“Things are looking good, but it’s too early to call the result!”

“Onion sales are going well right now,” Erik Waterman reports. “Luckily, the onions this year are of good quality, nicely coloured, and we’re currently ahead of last year’s sales by about 30,000 tonnes. But whether we’ll be able to maintain this sales rate remains to be seen. 70% of our onions are grown in Asia and Africa at the moment. While the Netherlands is currently able to profit from its strong position in markets overseas, that supply route will run out after the year’s end.”

CBS harvest forecast

Last week, the CBS (Statistics Netherlands) announced the provisional harvest forecast for 2016. The total acreage for sown onions amounts to 24,957 ha, 4.5% more than in 2015, when the total number was 23,890. CBS makes the total gross yield out to be 1,386,213 tonnes, using an average of 55.5 tonnes per hectare. This is 1.1% more than in 2015, when the total yield was 1,371,098 tonnes with an average of 57.4 tonnes per hectare. As always, opinions on these numbers differ significantly. The discussion about the average yield per hectare (55.5 tonnes for this year) is one that flares up again each year. The finalised numbers will be announced in January.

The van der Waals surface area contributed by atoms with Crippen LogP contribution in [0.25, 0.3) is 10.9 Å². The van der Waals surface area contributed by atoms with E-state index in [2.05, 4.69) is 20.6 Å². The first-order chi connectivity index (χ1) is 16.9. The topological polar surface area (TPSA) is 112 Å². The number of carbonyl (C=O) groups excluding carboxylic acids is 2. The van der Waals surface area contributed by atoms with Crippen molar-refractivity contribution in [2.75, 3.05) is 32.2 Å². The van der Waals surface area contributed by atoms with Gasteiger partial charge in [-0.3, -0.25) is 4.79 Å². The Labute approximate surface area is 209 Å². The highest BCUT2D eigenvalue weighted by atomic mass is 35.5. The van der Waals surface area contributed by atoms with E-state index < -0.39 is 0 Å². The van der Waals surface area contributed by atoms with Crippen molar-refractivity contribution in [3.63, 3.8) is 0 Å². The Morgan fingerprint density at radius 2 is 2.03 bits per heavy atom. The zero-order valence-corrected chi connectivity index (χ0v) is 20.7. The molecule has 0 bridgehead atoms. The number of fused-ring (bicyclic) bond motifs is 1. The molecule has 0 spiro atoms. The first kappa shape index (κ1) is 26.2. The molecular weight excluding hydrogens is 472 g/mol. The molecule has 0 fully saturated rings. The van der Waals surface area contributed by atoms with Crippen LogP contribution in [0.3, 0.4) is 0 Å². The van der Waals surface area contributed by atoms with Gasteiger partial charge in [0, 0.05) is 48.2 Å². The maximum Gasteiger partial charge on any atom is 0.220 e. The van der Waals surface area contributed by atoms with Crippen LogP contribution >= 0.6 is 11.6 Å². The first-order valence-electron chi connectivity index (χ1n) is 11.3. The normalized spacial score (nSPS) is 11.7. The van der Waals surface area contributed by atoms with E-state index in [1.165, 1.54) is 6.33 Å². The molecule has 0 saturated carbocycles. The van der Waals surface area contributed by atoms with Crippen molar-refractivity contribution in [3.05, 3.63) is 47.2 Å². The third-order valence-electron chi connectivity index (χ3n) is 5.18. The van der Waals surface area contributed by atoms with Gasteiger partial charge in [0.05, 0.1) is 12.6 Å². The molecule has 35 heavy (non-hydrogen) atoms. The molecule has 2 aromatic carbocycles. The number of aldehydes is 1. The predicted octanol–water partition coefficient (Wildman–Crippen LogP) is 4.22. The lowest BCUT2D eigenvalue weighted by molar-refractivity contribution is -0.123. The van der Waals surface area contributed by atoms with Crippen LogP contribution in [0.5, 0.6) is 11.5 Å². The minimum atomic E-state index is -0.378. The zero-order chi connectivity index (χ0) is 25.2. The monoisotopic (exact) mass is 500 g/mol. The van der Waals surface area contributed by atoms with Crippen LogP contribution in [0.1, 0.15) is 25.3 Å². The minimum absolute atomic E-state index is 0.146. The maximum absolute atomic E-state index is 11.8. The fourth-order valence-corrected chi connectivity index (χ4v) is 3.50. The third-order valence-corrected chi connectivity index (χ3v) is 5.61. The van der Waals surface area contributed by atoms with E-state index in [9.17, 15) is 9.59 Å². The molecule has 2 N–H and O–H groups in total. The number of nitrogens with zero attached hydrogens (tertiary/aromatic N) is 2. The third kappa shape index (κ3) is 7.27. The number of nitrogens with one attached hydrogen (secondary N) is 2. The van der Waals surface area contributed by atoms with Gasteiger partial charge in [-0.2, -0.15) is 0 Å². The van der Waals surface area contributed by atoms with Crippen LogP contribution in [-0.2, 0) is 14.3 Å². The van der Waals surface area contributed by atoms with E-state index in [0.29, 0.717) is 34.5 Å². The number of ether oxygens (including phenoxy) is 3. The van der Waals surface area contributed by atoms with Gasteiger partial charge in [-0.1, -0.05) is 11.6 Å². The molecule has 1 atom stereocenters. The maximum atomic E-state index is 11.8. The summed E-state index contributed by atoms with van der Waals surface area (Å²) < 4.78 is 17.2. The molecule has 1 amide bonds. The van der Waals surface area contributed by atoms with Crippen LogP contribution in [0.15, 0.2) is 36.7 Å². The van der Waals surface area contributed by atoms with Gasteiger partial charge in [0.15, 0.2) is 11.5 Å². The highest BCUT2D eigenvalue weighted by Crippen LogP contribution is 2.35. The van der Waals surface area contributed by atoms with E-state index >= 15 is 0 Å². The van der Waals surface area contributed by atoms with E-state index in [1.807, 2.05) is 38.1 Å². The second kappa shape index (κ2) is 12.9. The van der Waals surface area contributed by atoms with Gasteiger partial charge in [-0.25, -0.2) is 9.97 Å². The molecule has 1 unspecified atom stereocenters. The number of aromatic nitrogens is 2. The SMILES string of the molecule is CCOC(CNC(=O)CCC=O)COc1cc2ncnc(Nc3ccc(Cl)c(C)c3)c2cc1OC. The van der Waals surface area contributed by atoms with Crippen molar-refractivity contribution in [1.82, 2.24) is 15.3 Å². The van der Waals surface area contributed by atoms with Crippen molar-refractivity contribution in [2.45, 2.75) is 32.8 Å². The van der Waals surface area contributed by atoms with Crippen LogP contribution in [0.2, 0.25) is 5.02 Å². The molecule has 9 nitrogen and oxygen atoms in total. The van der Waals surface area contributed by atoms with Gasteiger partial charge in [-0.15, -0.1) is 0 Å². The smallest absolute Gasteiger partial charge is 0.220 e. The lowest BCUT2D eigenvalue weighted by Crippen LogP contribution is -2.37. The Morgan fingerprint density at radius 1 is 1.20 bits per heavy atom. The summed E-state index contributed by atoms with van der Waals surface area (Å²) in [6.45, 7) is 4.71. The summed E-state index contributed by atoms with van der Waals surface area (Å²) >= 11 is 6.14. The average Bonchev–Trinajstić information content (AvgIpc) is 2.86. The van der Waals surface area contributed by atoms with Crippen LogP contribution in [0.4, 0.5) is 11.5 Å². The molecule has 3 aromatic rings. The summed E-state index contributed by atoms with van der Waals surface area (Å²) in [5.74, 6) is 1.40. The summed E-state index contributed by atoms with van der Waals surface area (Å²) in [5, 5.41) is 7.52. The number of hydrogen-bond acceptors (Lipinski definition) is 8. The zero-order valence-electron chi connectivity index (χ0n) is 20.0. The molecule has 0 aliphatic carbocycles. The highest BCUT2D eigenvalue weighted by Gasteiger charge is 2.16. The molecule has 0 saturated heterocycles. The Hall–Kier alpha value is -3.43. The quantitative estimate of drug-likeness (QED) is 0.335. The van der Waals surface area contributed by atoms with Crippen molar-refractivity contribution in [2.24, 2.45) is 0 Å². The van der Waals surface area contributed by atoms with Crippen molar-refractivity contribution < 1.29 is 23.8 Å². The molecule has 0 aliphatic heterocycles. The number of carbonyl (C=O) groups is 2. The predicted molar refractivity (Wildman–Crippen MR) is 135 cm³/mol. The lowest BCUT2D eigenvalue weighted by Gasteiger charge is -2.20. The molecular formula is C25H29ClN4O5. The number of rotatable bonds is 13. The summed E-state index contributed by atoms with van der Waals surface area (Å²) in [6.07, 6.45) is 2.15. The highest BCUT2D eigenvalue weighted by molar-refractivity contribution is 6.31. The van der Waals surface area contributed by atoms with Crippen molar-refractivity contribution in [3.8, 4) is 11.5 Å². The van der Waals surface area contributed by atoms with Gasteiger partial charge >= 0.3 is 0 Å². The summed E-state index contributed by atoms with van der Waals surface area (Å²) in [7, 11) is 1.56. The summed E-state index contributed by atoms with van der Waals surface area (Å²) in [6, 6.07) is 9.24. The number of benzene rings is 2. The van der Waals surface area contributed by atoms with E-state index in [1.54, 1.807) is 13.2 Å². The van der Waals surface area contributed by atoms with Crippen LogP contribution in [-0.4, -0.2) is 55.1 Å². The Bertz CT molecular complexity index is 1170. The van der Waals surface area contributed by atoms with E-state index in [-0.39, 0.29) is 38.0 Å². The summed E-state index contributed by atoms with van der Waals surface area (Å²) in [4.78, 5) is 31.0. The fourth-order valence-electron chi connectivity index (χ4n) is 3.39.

Good quality and prices

The quality of the onions this year ranges from fair to good, with little tare weight. “There are plenty of onions available, so the challenge for us right now is selling as many onions as possible overseas,” says Erik Waterman. “Asia and Africa are currently the best markets, with sizeable volumes. Brazil has had an excellent harvest itself this year, so we won’t be able to ship 110,000 tonnes overseas to Brazil like we did last year. It would be great if the Netherlands could manage to gain a footing in a few more sales areas, especially now that it is harder for us to sell onions within Europe due to the low prices in neighbouring countries.” Waterman feels that Dutch onion growers can’t complain regarding prices right now. “The prices being offered for field crop here are the same as those being offered for pre-sorted, packaged product in neighbouring countries. In short, there are plenty of challenges for everyone involved.”